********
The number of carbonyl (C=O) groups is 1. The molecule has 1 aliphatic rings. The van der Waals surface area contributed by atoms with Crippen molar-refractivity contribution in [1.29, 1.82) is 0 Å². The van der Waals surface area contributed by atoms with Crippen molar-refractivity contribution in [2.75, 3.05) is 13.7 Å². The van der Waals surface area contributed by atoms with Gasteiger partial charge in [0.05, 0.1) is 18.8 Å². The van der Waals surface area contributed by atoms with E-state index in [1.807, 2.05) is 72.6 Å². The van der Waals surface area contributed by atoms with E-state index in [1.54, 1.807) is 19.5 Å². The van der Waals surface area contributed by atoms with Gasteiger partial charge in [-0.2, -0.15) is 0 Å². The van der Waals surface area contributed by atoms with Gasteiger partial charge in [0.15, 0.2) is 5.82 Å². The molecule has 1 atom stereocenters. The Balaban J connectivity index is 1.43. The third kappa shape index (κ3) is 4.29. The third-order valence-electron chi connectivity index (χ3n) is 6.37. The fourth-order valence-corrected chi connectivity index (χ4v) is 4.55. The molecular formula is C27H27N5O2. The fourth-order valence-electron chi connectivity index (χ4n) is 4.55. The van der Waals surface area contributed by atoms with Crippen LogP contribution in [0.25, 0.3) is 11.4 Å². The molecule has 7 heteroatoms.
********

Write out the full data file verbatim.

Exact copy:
The number of carbonyl (C=O) groups is 1. The molecule has 1 aliphatic rings. The van der Waals surface area contributed by atoms with Crippen molar-refractivity contribution in [1.29, 1.82) is 0 Å². The van der Waals surface area contributed by atoms with Crippen molar-refractivity contribution in [2.75, 3.05) is 13.7 Å². The van der Waals surface area contributed by atoms with Gasteiger partial charge in [0.05, 0.1) is 18.8 Å². The van der Waals surface area contributed by atoms with E-state index in [1.807, 2.05) is 72.6 Å². The van der Waals surface area contributed by atoms with E-state index in [1.54, 1.807) is 19.5 Å². The van der Waals surface area contributed by atoms with Gasteiger partial charge in [-0.2, -0.15) is 0 Å². The van der Waals surface area contributed by atoms with Gasteiger partial charge in [0.15, 0.2) is 5.82 Å². The molecule has 1 atom stereocenters. The Balaban J connectivity index is 1.43. The third kappa shape index (κ3) is 4.29. The third-order valence-electron chi connectivity index (χ3n) is 6.37. The fourth-order valence-corrected chi connectivity index (χ4v) is 4.55. The molecular formula is C27H27N5O2. The fourth-order valence-electron chi connectivity index (χ4n) is 4.55. The van der Waals surface area contributed by atoms with Crippen LogP contribution in [0.25, 0.3) is 11.4 Å². The molecule has 7 heteroatoms.